It’s a case of “Nay-on-Pay”, as Paul Hodgson described it in his post on The Corporate Library Blog, “Hewlett-Packard latest company to feel the heat of a Say on Pay defeat.” At its annual meeting last week, Hewlett-Packard became the fourth public company this year to lose a Say-on-Pay vote, now required under the Dodd-Frank Act, with 50 percent of the shares voting against the resolution and 48 percent voting yes. The no votes have also outnumbered the yes votes at Shuffle Master, Beazer Homes USA and Jacobs Engineering Group, as reported in Ted Allen’s post on ISS’s RiskMetrics Blog, “Investors Reject H-P’s Pay Practices.”
These latter three companies are quite a bit smaller than H-P, and at least two of them had fairly obvious “red flag” issues. Shuffle Master had a CEO severance agreement with a “single-trigger” provision, as described in Allen’s post. Beazer Homes has been faced with shareholder lawsuits over its compensation practices and was the subject of a successful “clawback” proceeding, as described in this Bloomberg article by Jef Feeley and David Beasley, “Beazer Homes Directors Sued by Teamsters Funds Over Executive Compensation.”
On the other hand, the lost Say-on-Pay vote at huge H-P, ranked number 10 in the Fortune 500, is sure to get the attention of corporate America. This may be the public company equivalent of Kansas losing today to Virginia Commonwealth in the NCAA Men’s Basketball Regional Finals. H-P did not have such obvious compensation red flags, and it certainly had the resources to mount a vigorous communications campaign. However, Allen’s post cites several aspects of H-P’s compensation that could not have made large shareholders happy, and which resulted in ISS’s recommendation against the resolution:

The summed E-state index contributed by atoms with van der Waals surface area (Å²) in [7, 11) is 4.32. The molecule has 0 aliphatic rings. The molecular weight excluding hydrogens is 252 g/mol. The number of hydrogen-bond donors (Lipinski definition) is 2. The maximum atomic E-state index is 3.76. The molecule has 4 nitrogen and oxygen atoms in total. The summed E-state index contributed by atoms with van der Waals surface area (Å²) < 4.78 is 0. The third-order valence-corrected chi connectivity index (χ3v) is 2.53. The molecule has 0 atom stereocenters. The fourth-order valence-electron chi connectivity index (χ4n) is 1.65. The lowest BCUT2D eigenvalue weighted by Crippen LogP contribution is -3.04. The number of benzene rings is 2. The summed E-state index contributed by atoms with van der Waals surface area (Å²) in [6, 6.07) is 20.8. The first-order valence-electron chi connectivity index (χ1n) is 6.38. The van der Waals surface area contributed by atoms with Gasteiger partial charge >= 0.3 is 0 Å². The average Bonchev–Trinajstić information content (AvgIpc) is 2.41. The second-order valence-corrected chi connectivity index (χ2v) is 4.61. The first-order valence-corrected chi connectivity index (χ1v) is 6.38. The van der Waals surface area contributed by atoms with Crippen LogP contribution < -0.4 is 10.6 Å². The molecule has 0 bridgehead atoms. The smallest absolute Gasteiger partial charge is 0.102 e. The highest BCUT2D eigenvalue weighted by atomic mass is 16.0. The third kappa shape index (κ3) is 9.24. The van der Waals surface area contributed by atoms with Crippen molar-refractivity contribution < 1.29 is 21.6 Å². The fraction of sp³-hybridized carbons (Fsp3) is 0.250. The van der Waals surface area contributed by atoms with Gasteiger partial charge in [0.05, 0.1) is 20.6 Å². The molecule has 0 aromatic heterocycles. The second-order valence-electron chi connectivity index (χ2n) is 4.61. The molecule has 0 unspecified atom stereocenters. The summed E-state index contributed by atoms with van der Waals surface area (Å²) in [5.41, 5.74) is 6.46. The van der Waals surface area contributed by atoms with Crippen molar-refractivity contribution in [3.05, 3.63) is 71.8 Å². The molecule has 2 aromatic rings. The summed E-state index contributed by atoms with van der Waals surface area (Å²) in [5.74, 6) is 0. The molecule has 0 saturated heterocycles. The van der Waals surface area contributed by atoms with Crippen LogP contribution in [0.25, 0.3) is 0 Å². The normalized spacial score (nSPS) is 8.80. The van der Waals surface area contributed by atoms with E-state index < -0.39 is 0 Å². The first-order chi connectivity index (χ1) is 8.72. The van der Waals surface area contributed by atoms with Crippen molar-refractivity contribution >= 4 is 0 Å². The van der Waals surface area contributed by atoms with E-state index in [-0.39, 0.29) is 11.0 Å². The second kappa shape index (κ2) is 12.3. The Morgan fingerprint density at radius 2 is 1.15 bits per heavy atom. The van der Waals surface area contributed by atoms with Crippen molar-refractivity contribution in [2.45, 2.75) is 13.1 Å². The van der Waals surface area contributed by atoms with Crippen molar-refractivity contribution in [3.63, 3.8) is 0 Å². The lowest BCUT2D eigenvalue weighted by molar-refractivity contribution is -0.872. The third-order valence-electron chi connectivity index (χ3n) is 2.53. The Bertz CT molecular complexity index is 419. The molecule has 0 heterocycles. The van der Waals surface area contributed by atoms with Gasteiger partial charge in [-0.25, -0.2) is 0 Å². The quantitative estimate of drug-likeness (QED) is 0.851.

[New CEO Leo] Apotheker's pay arrangements include substantial up-front signing awards of cash and stock, and severance provisions that would result in sizeable payouts--including automatic vesting of all his time-based equity--upon his termination without cause. Many aspects of the company's incentive programs are subject to board discretion as well, and depend on the board exercising its authority objectively--e.g., the granting of discretionary bonuses and approval of higher-than-median pay benchmarking. The company has paid substantial discretionary awards and does not disclose goals for the key metrics that drive payouts under its annual and long-term plans, even retrospectively. Without complete disclosure, shareholders cannot ascertain the rigor of the goals relative to payouts.
Allen also points out that the company had provided “generous severance payouts after the board ousted former chief executives Mark Hurd and Carly Fiorina.” The Bloomberg article also reports that ISS cited Apotheker’s participation in selecting new board members, which it deemed “inappropriate.”
H-P’s compensation committee will need to communicate with shareholders to determine the cause or causes of the lost vote and deal with them in the coming year. Likewise, other companies’ boards should try to learn lessons from the defeat at such a high profile company.